Virtually every planet in the Solar System has moons. Earth has The Moon, Mars has Phobos and Deimos, and Jupiter and Saturn have 67 and 62 officially named moons, respectively. Heck, even the recently-demoted dwarf planet Pluto has five confirmed moons – Charon, Nix, Hydra, Kerberos and Styx. And even asteroids like 243 Ida may have satellites orbiting them (in this case, Dactyl). But what about Mercury?
If moons are such a common feature in the Solar System, why is it that Mercury has none? Yes, if one were to ask how many satellites the planet closest to our Sun has, that would be the short answer. But answering it more thoroughly requires that we examine the process through which other planets acquired their moons, and seeing how these apply (or fail to apply) to Mercury.
Over the course of the past decade, many amazing discoveries have been made at the edge of the Solar System. Thanks to the work of astronomers working out of Earth-based observatories, with the Hubble Space Telescope, and those behind the recent New Horizons mission, not only have new objects been discovered, but additional discoveries have been made about the ones we already knew about.
For example, in 2005, two additional satellites were discovered in orbit of Pluto – Hydra and Nix. The discovery of these moons (which has since been followed by the discovery of two more) has taught astronomers much about the far-flung system of Pluto, and helped to advance our understanding of the Kuiper Belt.
Discovery and Naming:
Nix was discovered in June of 2005 by the Hubble Space Telescope Pluto Companion Search Team, using discovery images that were taken on May 15th and 18th, 2005. The team was composed of Hal A. Weaver, Alan Stern, Max J. Mutchler, Andrew J. Steffl, Marc W. Buie, William J. Merline, John R. Spencer, Eliot F. Young, and Leslie A. Young.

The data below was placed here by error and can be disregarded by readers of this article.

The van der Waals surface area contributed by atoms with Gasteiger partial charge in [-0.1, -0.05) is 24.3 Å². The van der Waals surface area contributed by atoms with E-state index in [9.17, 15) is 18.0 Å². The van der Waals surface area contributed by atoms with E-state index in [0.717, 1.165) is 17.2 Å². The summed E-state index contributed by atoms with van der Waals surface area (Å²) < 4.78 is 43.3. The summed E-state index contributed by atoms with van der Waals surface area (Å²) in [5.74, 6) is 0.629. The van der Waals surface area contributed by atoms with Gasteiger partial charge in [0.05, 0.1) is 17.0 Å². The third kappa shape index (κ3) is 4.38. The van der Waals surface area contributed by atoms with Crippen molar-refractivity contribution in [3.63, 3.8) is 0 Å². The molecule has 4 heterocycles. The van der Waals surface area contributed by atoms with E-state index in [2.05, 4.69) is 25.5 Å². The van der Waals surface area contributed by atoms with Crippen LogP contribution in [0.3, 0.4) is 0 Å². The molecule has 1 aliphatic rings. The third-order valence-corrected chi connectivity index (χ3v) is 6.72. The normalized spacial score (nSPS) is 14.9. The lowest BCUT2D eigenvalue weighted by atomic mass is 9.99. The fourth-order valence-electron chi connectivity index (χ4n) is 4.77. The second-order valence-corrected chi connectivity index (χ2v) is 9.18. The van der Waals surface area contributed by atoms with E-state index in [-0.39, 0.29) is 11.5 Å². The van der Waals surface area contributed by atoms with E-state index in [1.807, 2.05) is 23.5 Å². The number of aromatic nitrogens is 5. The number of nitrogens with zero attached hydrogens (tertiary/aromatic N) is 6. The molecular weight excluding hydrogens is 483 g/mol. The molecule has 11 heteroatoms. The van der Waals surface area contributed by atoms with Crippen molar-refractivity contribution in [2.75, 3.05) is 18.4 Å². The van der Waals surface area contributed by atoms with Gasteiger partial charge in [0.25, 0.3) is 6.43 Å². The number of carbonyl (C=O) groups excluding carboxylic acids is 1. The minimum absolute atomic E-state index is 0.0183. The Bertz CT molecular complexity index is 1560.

Nix and Hydra were also independently discovered by Max J. Mutchler on June 15th, 2005, and by Andrew J. Steffl on August 15th, 2005. At the time, Nix was given the provisional designation of S/2005 P 2 and casually referred to as “P2”. Once pre-recovery images from 2002 were confirmed, the discoveries were announced on October 31st, 2005.
In accordance with IAU guidelines concerning the naming of satellites in the Solar System, the moon was named Nix. Derived from Greek mythology, Nix is the goddess of darkness and night, the mother of Charon and the ferryman of Hades (the Greek equivalent of Pluto) who brought the souls of the dead to the underworld.
The name was officially announced on June 21st, 2006, in an IAU Circular, where the designation “Pluto II” is also given. The initials N and H (for Nix and Hydra) were also a deliberate reference to the New Horizons mission, which would be conducting a flyby of the Pluto system in less than ten years time after the announcement was made.